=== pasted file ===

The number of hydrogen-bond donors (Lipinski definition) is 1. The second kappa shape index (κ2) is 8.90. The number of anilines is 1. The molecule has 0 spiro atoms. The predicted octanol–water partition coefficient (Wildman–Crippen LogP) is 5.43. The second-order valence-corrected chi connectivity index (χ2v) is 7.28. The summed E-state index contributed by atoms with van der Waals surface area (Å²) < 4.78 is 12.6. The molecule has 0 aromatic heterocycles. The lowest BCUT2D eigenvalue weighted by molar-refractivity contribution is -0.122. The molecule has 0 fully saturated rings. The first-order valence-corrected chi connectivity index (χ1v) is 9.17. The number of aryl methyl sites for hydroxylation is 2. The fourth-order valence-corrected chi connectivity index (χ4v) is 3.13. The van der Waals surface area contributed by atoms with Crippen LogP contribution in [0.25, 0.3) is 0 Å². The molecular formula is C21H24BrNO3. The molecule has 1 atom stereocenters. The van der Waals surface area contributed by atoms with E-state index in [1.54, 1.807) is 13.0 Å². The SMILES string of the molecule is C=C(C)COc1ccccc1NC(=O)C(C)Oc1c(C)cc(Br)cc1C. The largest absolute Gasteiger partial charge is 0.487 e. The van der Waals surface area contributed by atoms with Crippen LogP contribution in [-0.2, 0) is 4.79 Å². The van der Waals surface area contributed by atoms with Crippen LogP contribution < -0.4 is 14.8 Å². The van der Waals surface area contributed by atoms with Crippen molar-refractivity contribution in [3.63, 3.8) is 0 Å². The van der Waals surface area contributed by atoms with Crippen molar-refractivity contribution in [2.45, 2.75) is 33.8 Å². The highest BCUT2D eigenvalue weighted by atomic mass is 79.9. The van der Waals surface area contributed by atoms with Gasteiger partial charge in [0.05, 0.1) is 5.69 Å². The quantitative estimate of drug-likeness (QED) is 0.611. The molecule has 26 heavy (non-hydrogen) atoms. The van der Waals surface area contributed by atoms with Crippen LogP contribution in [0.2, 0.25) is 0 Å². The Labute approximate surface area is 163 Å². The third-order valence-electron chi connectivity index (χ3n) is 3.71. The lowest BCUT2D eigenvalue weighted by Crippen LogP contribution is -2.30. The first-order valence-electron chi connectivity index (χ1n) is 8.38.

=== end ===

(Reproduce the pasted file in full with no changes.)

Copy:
The number of hydrogen-bond donors (Lipinski definition) is 1. The second kappa shape index (κ2) is 8.90. The number of anilines is 1. The molecule has 0 spiro atoms. The predicted octanol–water partition coefficient (Wildman–Crippen LogP) is 5.43. The second-order valence-corrected chi connectivity index (χ2v) is 7.28. The summed E-state index contributed by atoms with van der Waals surface area (Å²) < 4.78 is 12.6. The molecule has 0 aromatic heterocycles. The lowest BCUT2D eigenvalue weighted by molar-refractivity contribution is -0.122. The molecule has 0 fully saturated rings. The first-order valence-corrected chi connectivity index (χ1v) is 9.17. The number of aryl methyl sites for hydroxylation is 2. The fourth-order valence-corrected chi connectivity index (χ4v) is 3.13. The van der Waals surface area contributed by atoms with Crippen LogP contribution in [0.25, 0.3) is 0 Å². The molecular formula is C21H24BrNO3. The molecule has 1 atom stereocenters. The van der Waals surface area contributed by atoms with E-state index in [1.54, 1.807) is 13.0 Å². The SMILES string of the molecule is C=C(C)COc1ccccc1NC(=O)C(C)Oc1c(C)cc(Br)cc1C. The largest absolute Gasteiger partial charge is 0.487 e. The van der Waals surface area contributed by atoms with Crippen LogP contribution in [-0.2, 0) is 4.79 Å². The van der Waals surface area contributed by atoms with Crippen LogP contribution < -0.4 is 14.8 Å². The van der Waals surface area contributed by atoms with Crippen molar-refractivity contribution in [3.63, 3.8) is 0 Å². The van der Waals surface area contributed by atoms with Crippen molar-refractivity contribution in [2.45, 2.75) is 33.8 Å². The highest BCUT2D eigenvalue weighted by atomic mass is 79.9. The van der Waals surface area contributed by atoms with Gasteiger partial charge in [0.05, 0.1) is 5.69 Å². The quantitative estimate of drug-likeness (QED) is 0.611. The molecule has 26 heavy (non-hydrogen) atoms. The van der Waals surface area contributed by atoms with Crippen LogP contribution in [0.2, 0.25) is 0 Å². The Labute approximate surface area is 163 Å². The third-order valence-electron chi connectivity index (χ3n) is 3.71. The lowest BCUT2D eigenvalue weighted by Crippen LogP contribution is -2.30. The first-order valence-electron chi connectivity index (χ1n) is 8.38.